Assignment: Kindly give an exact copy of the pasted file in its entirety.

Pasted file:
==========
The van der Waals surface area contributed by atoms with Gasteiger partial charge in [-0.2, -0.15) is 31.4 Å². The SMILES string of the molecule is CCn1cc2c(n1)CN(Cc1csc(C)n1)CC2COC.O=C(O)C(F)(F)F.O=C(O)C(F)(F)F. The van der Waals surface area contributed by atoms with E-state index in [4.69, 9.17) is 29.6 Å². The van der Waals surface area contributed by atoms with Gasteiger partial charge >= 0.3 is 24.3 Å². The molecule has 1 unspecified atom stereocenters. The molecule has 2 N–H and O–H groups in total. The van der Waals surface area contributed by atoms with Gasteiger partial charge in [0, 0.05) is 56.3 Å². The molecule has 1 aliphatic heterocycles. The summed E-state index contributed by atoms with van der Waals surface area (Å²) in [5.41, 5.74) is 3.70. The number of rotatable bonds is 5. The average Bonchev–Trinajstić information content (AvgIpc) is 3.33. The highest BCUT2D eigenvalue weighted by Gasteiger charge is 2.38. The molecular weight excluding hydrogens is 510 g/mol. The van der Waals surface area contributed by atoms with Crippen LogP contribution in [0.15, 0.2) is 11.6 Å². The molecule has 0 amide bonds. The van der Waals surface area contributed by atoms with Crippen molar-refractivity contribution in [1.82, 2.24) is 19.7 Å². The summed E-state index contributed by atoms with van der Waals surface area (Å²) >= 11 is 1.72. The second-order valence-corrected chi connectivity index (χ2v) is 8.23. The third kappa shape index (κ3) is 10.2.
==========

The van der Waals surface area contributed by atoms with Gasteiger partial charge in [-0.2, -0.15) is 31.4 Å². The SMILES string of the molecule is CCn1cc2c(n1)CN(Cc1csc(C)n1)CC2COC.O=C(O)C(F)(F)F.O=C(O)C(F)(F)F. The van der Waals surface area contributed by atoms with E-state index in [4.69, 9.17) is 29.6 Å². The van der Waals surface area contributed by atoms with Gasteiger partial charge >= 0.3 is 24.3 Å². The molecule has 1 unspecified atom stereocenters. The molecule has 2 N–H and O–H groups in total. The van der Waals surface area contributed by atoms with Gasteiger partial charge in [0, 0.05) is 56.3 Å². The molecule has 1 aliphatic heterocycles. The summed E-state index contributed by atoms with van der Waals surface area (Å²) in [5.41, 5.74) is 3.70. The number of rotatable bonds is 5. The average Bonchev–Trinajstić information content (AvgIpc) is 3.33. The highest BCUT2D eigenvalue weighted by Gasteiger charge is 2.38. The molecular weight excluding hydrogens is 510 g/mol. The van der Waals surface area contributed by atoms with Crippen LogP contribution in [0.15, 0.2) is 11.6 Å². The molecule has 0 amide bonds. The van der Waals surface area contributed by atoms with Crippen molar-refractivity contribution in [1.82, 2.24) is 19.7 Å². The summed E-state index contributed by atoms with van der Waals surface area (Å²) >= 11 is 1.72. The second-order valence-corrected chi connectivity index (χ2v) is 8.23. The third kappa shape index (κ3) is 10.2.